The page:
In general it applies to all vessels, publicly or privately owned, and ordinarily engaged in commercial activities. Some parts are compulsory, others are guidelines. Unless you are on a small yacht or one that is 100% private, it could affect you, you should find out – 100% private yachts, of course, are unlikely to charter.
Flag States may exempt vessels under 200 GT from some requirements relating to accommodation and recreational facilities. Requirements can be modified for passenger and special purposes and vessels less than 3,000 GT may be exempted from some requirements.
MLC 2006 describes a Seafarers Employment Agreement (“SEA”) between you and the owner that has been approved by Flag State, if MLC 2006 applies to your yacht. Both you and the owner must have a signed original of the SEA. It should specify pay, working hours, health insurance and leave. It should confirm that you have had time to review and take advice before signing it, that you have been informed of your rights and duties and confirm that you have entered into the SEA freely with sufficient understanding of both your rights and responsibilities.
The easy answer is that it actually looks like a country’s bill of rights:
One is to establish a level playing field for those countries and ship owners who provide good working and living conditions for the world’s seafarers. Obviously, cutting back on these things means the respective vessel can be operated more cheaply with the result that more responsible owners are effectively penalised financially for treating their crew better.
The other objective is to try to ensure that seafarers have the same rights and access to the same benefits as shore-based workers – in the International Labour Organisation (“ILO”), “Decent work for seafarers, no matter where ships sail and no matter which flag they fly”.
It has also been called “The Fourth Pillar” of the international regulations joining the International Convention for the Safety of Life at Sea, 1974, (“SOLAS”), the International Convention on Standards of Training, Certification and Watchkeeping, 1978, as amended (“STCW”) and the International Convention for the Prevention of Pollution from Ships, 73/78 (“MARPOL”).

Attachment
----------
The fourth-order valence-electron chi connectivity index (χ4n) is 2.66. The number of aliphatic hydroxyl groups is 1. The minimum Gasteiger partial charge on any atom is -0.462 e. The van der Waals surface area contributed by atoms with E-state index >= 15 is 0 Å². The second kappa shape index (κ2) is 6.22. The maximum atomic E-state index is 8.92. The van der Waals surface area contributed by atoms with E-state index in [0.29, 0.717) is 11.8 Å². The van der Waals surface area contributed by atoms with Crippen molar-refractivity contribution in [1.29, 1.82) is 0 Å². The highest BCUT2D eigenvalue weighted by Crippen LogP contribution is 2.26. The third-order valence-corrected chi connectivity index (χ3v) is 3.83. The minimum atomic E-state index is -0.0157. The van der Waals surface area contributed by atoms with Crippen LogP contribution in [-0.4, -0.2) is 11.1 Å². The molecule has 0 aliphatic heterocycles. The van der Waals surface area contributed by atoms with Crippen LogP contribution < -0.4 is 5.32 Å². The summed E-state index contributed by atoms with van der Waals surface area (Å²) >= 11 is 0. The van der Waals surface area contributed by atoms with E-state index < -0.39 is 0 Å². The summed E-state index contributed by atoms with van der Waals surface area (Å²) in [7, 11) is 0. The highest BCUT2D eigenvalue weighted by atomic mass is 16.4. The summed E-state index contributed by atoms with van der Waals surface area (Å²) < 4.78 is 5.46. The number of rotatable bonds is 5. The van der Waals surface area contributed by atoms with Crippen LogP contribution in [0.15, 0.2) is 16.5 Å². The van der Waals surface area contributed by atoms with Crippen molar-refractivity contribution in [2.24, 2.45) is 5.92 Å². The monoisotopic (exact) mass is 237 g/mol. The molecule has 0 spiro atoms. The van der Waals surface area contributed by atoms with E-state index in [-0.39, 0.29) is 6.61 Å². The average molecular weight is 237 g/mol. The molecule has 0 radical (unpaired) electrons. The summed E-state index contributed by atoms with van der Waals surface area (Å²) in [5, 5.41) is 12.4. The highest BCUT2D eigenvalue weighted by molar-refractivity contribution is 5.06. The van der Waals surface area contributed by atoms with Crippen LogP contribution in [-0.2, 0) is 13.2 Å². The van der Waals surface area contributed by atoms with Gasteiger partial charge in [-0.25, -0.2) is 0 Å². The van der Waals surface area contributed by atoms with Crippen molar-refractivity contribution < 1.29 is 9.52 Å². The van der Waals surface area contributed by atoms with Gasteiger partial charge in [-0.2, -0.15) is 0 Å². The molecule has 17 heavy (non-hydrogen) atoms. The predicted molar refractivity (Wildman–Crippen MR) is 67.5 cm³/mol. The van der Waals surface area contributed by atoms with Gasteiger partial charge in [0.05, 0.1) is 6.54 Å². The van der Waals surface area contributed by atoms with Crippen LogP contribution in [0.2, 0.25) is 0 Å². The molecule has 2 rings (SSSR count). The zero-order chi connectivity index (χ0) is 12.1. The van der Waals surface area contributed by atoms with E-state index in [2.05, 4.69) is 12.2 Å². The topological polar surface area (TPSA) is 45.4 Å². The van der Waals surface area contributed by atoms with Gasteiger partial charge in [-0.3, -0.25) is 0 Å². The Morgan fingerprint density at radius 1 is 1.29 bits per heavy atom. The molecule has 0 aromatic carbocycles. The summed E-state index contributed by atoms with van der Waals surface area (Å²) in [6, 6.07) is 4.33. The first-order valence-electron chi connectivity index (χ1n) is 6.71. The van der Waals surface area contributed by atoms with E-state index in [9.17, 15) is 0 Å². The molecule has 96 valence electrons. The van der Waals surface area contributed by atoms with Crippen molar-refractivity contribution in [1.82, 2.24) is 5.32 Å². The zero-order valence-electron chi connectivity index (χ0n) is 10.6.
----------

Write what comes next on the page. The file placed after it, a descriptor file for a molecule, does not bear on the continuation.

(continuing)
A private seafarer recruitment and placement service must be licensed, certified or regulated in accordance with MLC 2006 and should charge you no fee for finding you a job. Independent agencies such as Dovaston have now been made exempt; they are not regulated, licensed or certified by the MLC.
The minimum hours of rest must not be less than ten hours in any 24-hour period and 77 hours in any seven-day period, and the maximum hours of work must not exceed 14 hours in any 24-hour period.
You must be allowed paid annual leave calculated on the basis of 2.5 calendar days per month of employment.
Owners are required to provide financial security to ensure that repatriation will occur – note carefully the wording of that phrase.
You have a right to be repatriated if:
The maximum period you can be expected to serve on board before being repatriated at the owner’s expense is 12 months.
One very important thing to remember about MLC 2006 is that it sets minimum standards – this of course does not mean that this is sufficient for your specific needs. Basically, you should be covered adequately for the protection of your health with access to prompt and adequate medical care, including essential dental care, while you are working on board at no cost to you. You should also be allowed to visit a qualified medical doctor or dentist in ports of call.
You have the right to material assistance and support financially in the event of sickness, injury or death occurring while working under a SEA. “Ship owners are liable to defray the expense of medical care, including medical treatment and the supply of necessary medicines and therapeutic appliances and board and lodging away from home until the sick or injured seafarer has recovered, or until the sickness or incapacity has been declared of a permanent character. Ship owners are to provide financial security to assure compensation in the event of the death or long-term disability of seafarers due to an occupational injury, illness or hazard, as set out in national law, the SEA or collective agreement.” (International Labour Organisation.)
The printed document that is MLC 2006 is over 100 pages so the above is just a snapshot.
There should be a copy on board but the most official source in English is the ILO’s own website: www.ilo.org/global/standards/maritime-labour-convention/lang–en/index.htm
Moore Stephens Brokers Limited specialises in insurance and income protection plans for all superyacht crew, with policies tailored uniquely and comprehensively for the needs of this demanding and rigorous profession.
So, before you get a “headache”, take time to talk to us about a lifetime of first-class medical protection. After all, you need serious health problems overseas like you need a hole in the head.
Melanie Langley – Senior Crew Benefits Adviser
+44 (0)7476 592592
John Colborne – Crew Benefits Adviser
+44 (0)7445 055303